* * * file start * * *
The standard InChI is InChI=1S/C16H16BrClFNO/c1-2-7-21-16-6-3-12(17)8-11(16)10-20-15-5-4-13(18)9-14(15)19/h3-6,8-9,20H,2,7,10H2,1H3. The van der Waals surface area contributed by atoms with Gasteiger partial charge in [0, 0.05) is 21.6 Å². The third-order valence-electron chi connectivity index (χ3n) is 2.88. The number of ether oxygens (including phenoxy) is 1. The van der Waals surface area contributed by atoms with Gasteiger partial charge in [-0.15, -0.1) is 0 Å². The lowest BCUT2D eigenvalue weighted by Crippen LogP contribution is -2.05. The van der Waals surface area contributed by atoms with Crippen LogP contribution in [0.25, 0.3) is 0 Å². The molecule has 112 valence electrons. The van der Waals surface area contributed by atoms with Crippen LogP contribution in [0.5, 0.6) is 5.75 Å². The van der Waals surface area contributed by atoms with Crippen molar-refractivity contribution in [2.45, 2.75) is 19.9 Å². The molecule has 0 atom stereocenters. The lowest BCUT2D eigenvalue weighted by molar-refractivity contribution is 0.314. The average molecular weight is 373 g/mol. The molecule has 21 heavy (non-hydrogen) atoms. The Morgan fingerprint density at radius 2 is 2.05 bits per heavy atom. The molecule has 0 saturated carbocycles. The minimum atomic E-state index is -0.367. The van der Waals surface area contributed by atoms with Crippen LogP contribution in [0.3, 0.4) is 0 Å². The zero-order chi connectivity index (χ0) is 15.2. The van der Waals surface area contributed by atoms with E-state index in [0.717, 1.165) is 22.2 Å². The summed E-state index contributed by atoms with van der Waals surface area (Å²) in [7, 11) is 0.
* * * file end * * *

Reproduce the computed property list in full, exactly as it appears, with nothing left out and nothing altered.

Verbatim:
The standard InChI is InChI=1S/C16H16BrClFNO/c1-2-7-21-16-6-3-12(17)8-11(16)10-20-15-5-4-13(18)9-14(15)19/h3-6,8-9,20H,2,7,10H2,1H3. The van der Waals surface area contributed by atoms with Gasteiger partial charge in [0, 0.05) is 21.6 Å². The third-order valence-electron chi connectivity index (χ3n) is 2.88. The number of ether oxygens (including phenoxy) is 1. The van der Waals surface area contributed by atoms with Gasteiger partial charge in [-0.15, -0.1) is 0 Å². The lowest BCUT2D eigenvalue weighted by Crippen LogP contribution is -2.05. The van der Waals surface area contributed by atoms with Crippen LogP contribution in [0.25, 0.3) is 0 Å². The molecule has 112 valence electrons. The van der Waals surface area contributed by atoms with Crippen LogP contribution in [0.5, 0.6) is 5.75 Å². The van der Waals surface area contributed by atoms with Crippen molar-refractivity contribution in [2.45, 2.75) is 19.9 Å². The molecule has 0 atom stereocenters. The lowest BCUT2D eigenvalue weighted by molar-refractivity contribution is 0.314. The average molecular weight is 373 g/mol. The molecule has 21 heavy (non-hydrogen) atoms. The Morgan fingerprint density at radius 2 is 2.05 bits per heavy atom. The molecule has 0 saturated carbocycles. The minimum atomic E-state index is -0.367. The van der Waals surface area contributed by atoms with Crippen LogP contribution in [0.3, 0.4) is 0 Å². The zero-order chi connectivity index (χ0) is 15.2. The van der Waals surface area contributed by atoms with E-state index in [0.717, 1.165) is 22.2 Å². The summed E-state index contributed by atoms with van der Waals surface area (Å²) in [7, 11) is 0.